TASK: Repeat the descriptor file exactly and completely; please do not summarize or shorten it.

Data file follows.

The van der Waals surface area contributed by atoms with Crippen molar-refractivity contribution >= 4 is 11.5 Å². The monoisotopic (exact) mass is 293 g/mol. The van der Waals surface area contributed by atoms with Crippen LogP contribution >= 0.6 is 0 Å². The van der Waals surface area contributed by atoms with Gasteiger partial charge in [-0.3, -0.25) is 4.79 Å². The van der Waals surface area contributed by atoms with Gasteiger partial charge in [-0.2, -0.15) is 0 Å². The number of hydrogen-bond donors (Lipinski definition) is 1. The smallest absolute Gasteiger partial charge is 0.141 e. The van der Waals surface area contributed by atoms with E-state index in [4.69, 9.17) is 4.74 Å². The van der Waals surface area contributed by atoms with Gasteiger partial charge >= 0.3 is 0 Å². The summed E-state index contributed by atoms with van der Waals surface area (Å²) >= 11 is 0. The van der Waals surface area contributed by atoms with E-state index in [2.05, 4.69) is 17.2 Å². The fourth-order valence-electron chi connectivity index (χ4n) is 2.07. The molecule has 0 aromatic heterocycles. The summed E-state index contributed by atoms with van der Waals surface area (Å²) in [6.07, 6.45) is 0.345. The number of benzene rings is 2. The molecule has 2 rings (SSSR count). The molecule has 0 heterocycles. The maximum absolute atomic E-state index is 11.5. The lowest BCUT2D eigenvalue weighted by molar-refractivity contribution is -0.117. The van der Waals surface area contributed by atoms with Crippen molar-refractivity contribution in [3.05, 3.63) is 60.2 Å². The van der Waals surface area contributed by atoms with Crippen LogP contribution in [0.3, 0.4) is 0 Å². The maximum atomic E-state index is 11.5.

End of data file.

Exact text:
The van der Waals surface area contributed by atoms with Crippen molar-refractivity contribution >= 4 is 11.5 Å². The monoisotopic (exact) mass is 293 g/mol. The van der Waals surface area contributed by atoms with Crippen LogP contribution >= 0.6 is 0 Å². The van der Waals surface area contributed by atoms with Gasteiger partial charge in [-0.3, -0.25) is 4.79 Å². The van der Waals surface area contributed by atoms with Gasteiger partial charge in [-0.2, -0.15) is 0 Å². The number of hydrogen-bond donors (Lipinski definition) is 1. The smallest absolute Gasteiger partial charge is 0.141 e. The van der Waals surface area contributed by atoms with E-state index in [4.69, 9.17) is 4.74 Å². The van der Waals surface area contributed by atoms with Gasteiger partial charge >= 0.3 is 0 Å². The summed E-state index contributed by atoms with van der Waals surface area (Å²) >= 11 is 0. The van der Waals surface area contributed by atoms with E-state index in [2.05, 4.69) is 17.2 Å². The fourth-order valence-electron chi connectivity index (χ4n) is 2.07. The molecule has 0 aromatic heterocycles. The summed E-state index contributed by atoms with van der Waals surface area (Å²) in [6.07, 6.45) is 0.345. The number of benzene rings is 2. The molecule has 2 rings (SSSR count). The molecule has 0 heterocycles. The maximum absolute atomic E-state index is 11.5. The lowest BCUT2D eigenvalue weighted by molar-refractivity contribution is -0.117. The van der Waals surface area contributed by atoms with Crippen molar-refractivity contribution in [3.05, 3.63) is 60.2 Å². The van der Waals surface area contributed by atoms with Crippen LogP contribution in [0.3, 0.4) is 0 Å². The maximum atomic E-state index is 11.5.